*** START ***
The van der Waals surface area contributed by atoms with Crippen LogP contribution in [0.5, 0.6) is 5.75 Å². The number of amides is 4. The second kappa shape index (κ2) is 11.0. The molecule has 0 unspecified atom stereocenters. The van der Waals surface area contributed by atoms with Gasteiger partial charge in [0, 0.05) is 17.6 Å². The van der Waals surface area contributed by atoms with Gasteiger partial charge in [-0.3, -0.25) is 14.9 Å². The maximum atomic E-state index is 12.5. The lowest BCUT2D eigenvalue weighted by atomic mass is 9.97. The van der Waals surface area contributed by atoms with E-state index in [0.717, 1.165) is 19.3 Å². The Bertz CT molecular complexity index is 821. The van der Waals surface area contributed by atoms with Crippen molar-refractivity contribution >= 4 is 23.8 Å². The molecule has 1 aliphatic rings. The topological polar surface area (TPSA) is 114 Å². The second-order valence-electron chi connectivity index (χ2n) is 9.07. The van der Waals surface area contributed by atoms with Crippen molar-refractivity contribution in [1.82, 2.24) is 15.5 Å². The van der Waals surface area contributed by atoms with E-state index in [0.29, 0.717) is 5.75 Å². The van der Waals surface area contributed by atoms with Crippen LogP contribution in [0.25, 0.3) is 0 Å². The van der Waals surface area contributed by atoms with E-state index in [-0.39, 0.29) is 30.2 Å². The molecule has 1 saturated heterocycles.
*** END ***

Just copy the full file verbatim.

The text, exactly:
The van der Waals surface area contributed by atoms with Crippen LogP contribution in [0.5, 0.6) is 5.75 Å². The number of amides is 4. The second kappa shape index (κ2) is 11.0. The molecule has 0 unspecified atom stereocenters. The van der Waals surface area contributed by atoms with Gasteiger partial charge in [0, 0.05) is 17.6 Å². The van der Waals surface area contributed by atoms with Gasteiger partial charge in [-0.3, -0.25) is 14.9 Å². The maximum atomic E-state index is 12.5. The lowest BCUT2D eigenvalue weighted by atomic mass is 9.97. The van der Waals surface area contributed by atoms with E-state index in [0.717, 1.165) is 19.3 Å². The Bertz CT molecular complexity index is 821. The van der Waals surface area contributed by atoms with Crippen molar-refractivity contribution >= 4 is 23.8 Å². The molecule has 1 aliphatic rings. The topological polar surface area (TPSA) is 114 Å². The second-order valence-electron chi connectivity index (χ2n) is 9.07. The van der Waals surface area contributed by atoms with Crippen molar-refractivity contribution in [1.82, 2.24) is 15.5 Å². The van der Waals surface area contributed by atoms with E-state index in [0.29, 0.717) is 5.75 Å². The van der Waals surface area contributed by atoms with Crippen LogP contribution in [0.25, 0.3) is 0 Å². The van der Waals surface area contributed by atoms with E-state index in [-0.39, 0.29) is 30.2 Å². The molecule has 1 saturated heterocycles.